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FUV Essentials: Corny O'Connell on Aretha Franklin

Corny O'Connell and his wife Amy (photo by Rich Shapiro) and Aretha Franklin (courtesy of the artist,

Corny O'Connell and his wife Amy (photo by Rich Shapiro) and Aretha Franklin (courtesy of the artist,


Aretha Franklin is my favorite singer. By the time I came to that realization, as a fully grown adult, I had gone through many, many phases of fandom for other artists and bands. Now I’m counting on her voice and her music to remain a constant in my life.

There were no Aretha Franklin records in my home growing up. I didn’t start paying attention to her music until I was about thirty years old. When I did, I rediscovered all the songs that had seeped into my consciousness through years of radio listening. I also delved into the lesser-known gems, especially the material she recorded for Atlantic Records.

Initially what prompted me to dig deeper was her place in the musical hierarchy. How could I call myself a music devotee without a deeper appreciation of the Queen of Soul? But, of course, it was Aretha’s voice that ultimately mattered. This is a voice that demands respect, if you’ll pardon the pun. More so, it’s a voice that you feel, whether downhearted, resolute or sassy. For me it’s the slower songs such as “Ain’t No Way,” “Soul Serenade,” Dr. Feelgoodand Do Right Woman, Do Right Man through which Aretha connects on a gut level.

There have been times in my life when Aretha Franklin’s music has been just what I needed. When I got married my wife, Amy, and I needed a song for our first dance. Amy suggested Aretha’s version of Sam Cooke’s You Send Me.” The lyrics are right on point: “I want you to marry me/Please take me home…” Aretha’s exuberant delivery makes it such a feel-good number. Plus, it’s easy to dance to and, mercifully, just about two minutes long.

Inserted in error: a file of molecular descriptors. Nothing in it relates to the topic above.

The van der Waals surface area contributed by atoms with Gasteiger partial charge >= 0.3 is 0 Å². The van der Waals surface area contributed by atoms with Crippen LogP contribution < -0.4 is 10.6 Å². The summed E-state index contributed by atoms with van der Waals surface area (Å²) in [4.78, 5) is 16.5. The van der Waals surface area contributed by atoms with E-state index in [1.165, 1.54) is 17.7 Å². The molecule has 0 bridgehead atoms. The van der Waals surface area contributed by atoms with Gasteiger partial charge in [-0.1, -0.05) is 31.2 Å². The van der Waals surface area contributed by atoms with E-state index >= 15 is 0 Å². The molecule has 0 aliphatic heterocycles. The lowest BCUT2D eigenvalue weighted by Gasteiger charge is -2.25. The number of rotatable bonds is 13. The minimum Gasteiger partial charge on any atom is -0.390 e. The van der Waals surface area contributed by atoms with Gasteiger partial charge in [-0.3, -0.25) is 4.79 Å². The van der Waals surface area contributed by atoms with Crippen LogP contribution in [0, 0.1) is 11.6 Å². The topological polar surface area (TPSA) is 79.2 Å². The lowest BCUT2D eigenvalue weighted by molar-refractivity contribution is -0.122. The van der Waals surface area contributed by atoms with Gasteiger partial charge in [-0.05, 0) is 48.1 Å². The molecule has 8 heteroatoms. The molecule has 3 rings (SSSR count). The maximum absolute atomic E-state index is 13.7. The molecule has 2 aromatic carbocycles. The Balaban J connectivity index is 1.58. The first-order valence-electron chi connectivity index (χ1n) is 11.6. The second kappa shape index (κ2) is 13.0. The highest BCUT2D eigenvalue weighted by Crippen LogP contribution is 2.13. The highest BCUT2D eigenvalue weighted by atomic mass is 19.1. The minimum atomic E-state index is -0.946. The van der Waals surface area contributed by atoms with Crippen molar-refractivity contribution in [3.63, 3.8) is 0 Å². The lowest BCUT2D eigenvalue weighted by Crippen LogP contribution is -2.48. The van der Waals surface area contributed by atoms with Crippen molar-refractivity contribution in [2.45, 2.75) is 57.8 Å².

I can’t claim that our moves did it justice, but it remains one of my fondest musical memories.

The other memory that sticks with me was from a WFUV member drive. Member drives can be angst-filled affairs for the station staff. This is how we raise a large portion of our operating budget. All we can do is ask and hope that listeners respond. Fortunately, listeners were heeding the call as we reached the last day of this particular drive.

This was a long time ago—before I hosted the morning shift, and before I hosted the evening shift, I had the afternoon shift. The station has gone through amazing changes since then. You would not have heard the Beatles or the Rolling Stones on WFUV back then. (What were we thinking?!) You certainly never heard Aretha Franklin.

But things were going so well with the member drive that afternoon that I needed something to reflect the good vibes we were getting from our generous supporters. So I busted out Rock Steadyand I became a preacherman with Aretha backing me up with her funky, soulful, holy ghost spirit! That’s as religious as I get — when I preach about music and WFUV.

Let me testify about one “religious experience” in particular. Check out the 1971 performance from the Fillmore West of Aretha Franklin and Ray Charles together on “Spirit in the Dark.” That’ll give you something you can feel.